One goal of discipline-specific academic assignments is translating observations of the actual world into disciplinary explanations. Students thereby prove that they can connect sophisticated field knowledge with general experience. To contribute linguistic evidence regarding how this process works, the present research examines particular patterns of agnation (via Halliday and Matthiessen, 2014, p. 49): the ways in which one semantic component of the text is related to another one, even if the two components do not necessarily share grammatical similarity (as per Halliday and Matthiessen, 1999, pp. 223–224). We do this specifically in the context of the adjunct in other words, a type of Code Gloss specifically used for reformulating an idea (as per Hyland, 2007, pp. 272–273). The research relates this pattern with conceptual framework theories (Meehan, 1988) and proposes that agnation patterns reveal how students’ general observations evolve within a disciplinary conceptual framework. The data includes 8 Economic student papers selected from the Michigan Corpus of Upper-Level Student Papers (MICUSP). The authors treat the data via detailed lexicogrammatical and semantic analysis, aiming for qualitative results that can be expanded for future studies. They reveal four specific agnation patterns used by these students to engage with their economic conceptual frameworks.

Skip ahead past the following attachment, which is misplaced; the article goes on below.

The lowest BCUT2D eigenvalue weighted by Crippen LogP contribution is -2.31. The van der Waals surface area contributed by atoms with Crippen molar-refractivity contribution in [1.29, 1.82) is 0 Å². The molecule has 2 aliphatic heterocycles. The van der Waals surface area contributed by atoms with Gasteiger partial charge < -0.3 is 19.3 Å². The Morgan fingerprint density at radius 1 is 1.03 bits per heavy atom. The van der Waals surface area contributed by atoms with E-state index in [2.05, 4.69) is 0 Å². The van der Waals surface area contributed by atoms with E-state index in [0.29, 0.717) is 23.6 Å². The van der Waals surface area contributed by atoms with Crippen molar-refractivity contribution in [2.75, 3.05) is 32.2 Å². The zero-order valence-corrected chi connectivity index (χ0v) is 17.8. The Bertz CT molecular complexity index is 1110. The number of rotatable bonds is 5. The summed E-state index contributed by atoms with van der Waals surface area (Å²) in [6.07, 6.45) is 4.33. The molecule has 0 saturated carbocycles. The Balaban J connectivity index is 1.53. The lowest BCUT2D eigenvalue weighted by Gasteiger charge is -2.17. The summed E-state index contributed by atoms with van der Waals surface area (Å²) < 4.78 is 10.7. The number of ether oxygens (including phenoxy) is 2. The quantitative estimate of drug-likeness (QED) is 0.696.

- Code gloss
- Conceptual framework
- English for Specific Academic Purposes
- Systemic functional linguistics
ASJC Scopus subject areas
- Language and Linguistics
- Linguistics and Language